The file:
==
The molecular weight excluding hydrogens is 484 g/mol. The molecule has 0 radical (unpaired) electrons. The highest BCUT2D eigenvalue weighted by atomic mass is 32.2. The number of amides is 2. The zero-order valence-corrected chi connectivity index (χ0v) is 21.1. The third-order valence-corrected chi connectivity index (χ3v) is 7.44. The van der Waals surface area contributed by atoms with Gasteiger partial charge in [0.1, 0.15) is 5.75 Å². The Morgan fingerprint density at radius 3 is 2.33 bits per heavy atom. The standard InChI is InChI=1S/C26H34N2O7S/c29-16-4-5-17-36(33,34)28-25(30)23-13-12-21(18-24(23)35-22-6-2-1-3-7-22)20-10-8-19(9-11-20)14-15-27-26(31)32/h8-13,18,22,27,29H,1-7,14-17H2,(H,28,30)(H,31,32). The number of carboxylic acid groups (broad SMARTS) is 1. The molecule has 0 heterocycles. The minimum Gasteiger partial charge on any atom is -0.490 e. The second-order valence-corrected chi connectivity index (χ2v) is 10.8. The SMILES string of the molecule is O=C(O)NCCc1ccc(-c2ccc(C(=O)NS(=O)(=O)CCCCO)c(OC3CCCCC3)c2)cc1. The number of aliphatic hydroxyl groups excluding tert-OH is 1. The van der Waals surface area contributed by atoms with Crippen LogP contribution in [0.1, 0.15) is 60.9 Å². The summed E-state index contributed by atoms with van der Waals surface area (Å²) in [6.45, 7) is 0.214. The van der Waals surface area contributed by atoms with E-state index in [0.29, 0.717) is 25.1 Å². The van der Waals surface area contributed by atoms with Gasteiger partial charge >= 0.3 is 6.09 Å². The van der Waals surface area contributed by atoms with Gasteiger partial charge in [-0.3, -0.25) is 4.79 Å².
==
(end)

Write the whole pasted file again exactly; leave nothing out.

The molecular weight excluding hydrogens is 484 g/mol. The molecule has 0 radical (unpaired) electrons. The highest BCUT2D eigenvalue weighted by atomic mass is 32.2. The number of amides is 2. The zero-order valence-corrected chi connectivity index (χ0v) is 21.1. The third-order valence-corrected chi connectivity index (χ3v) is 7.44. The van der Waals surface area contributed by atoms with Gasteiger partial charge in [0.1, 0.15) is 5.75 Å². The Morgan fingerprint density at radius 3 is 2.33 bits per heavy atom. The standard InChI is InChI=1S/C26H34N2O7S/c29-16-4-5-17-36(33,34)28-25(30)23-13-12-21(18-24(23)35-22-6-2-1-3-7-22)20-10-8-19(9-11-20)14-15-27-26(31)32/h8-13,18,22,27,29H,1-7,14-17H2,(H,28,30)(H,31,32). The number of carboxylic acid groups (broad SMARTS) is 1. The molecule has 0 heterocycles. The minimum Gasteiger partial charge on any atom is -0.490 e. The second-order valence-corrected chi connectivity index (χ2v) is 10.8. The SMILES string of the molecule is O=C(O)NCCc1ccc(-c2ccc(C(=O)NS(=O)(=O)CCCCO)c(OC3CCCCC3)c2)cc1. The number of aliphatic hydroxyl groups excluding tert-OH is 1. The van der Waals surface area contributed by atoms with Crippen LogP contribution in [0.1, 0.15) is 60.9 Å². The summed E-state index contributed by atoms with van der Waals surface area (Å²) in [6.45, 7) is 0.214. The van der Waals surface area contributed by atoms with E-state index in [0.29, 0.717) is 25.1 Å². The van der Waals surface area contributed by atoms with Gasteiger partial charge >= 0.3 is 6.09 Å². The van der Waals surface area contributed by atoms with Gasteiger partial charge in [-0.3, -0.25) is 4.79 Å².